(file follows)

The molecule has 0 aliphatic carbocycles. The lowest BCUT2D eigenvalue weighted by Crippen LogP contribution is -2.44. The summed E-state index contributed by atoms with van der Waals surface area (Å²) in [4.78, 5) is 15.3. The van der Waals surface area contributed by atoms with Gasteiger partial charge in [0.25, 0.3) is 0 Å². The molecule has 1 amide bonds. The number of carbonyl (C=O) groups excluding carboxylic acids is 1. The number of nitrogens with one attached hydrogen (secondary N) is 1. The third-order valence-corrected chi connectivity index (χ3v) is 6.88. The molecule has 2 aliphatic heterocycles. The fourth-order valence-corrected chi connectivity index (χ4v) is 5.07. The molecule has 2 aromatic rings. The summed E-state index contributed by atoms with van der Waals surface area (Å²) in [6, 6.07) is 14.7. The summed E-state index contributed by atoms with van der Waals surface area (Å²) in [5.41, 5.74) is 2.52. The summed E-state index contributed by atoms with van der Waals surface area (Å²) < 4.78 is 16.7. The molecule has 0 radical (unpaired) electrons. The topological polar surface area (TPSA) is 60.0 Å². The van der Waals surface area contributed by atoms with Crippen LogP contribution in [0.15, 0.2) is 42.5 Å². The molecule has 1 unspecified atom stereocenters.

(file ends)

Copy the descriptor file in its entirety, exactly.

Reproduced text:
The molecule has 0 aliphatic carbocycles. The lowest BCUT2D eigenvalue weighted by Crippen LogP contribution is -2.44. The summed E-state index contributed by atoms with van der Waals surface area (Å²) in [4.78, 5) is 15.3. The van der Waals surface area contributed by atoms with Gasteiger partial charge in [0.25, 0.3) is 0 Å². The molecule has 1 amide bonds. The number of carbonyl (C=O) groups excluding carboxylic acids is 1. The number of nitrogens with one attached hydrogen (secondary N) is 1. The third-order valence-corrected chi connectivity index (χ3v) is 6.88. The molecule has 2 aliphatic heterocycles. The fourth-order valence-corrected chi connectivity index (χ4v) is 5.07. The molecule has 2 aromatic rings. The summed E-state index contributed by atoms with van der Waals surface area (Å²) in [6, 6.07) is 14.7. The summed E-state index contributed by atoms with van der Waals surface area (Å²) in [5.41, 5.74) is 2.52. The summed E-state index contributed by atoms with van der Waals surface area (Å²) < 4.78 is 16.7. The molecule has 0 radical (unpaired) electrons. The topological polar surface area (TPSA) is 60.0 Å². The van der Waals surface area contributed by atoms with Crippen LogP contribution in [0.15, 0.2) is 42.5 Å². The molecule has 1 unspecified atom stereocenters.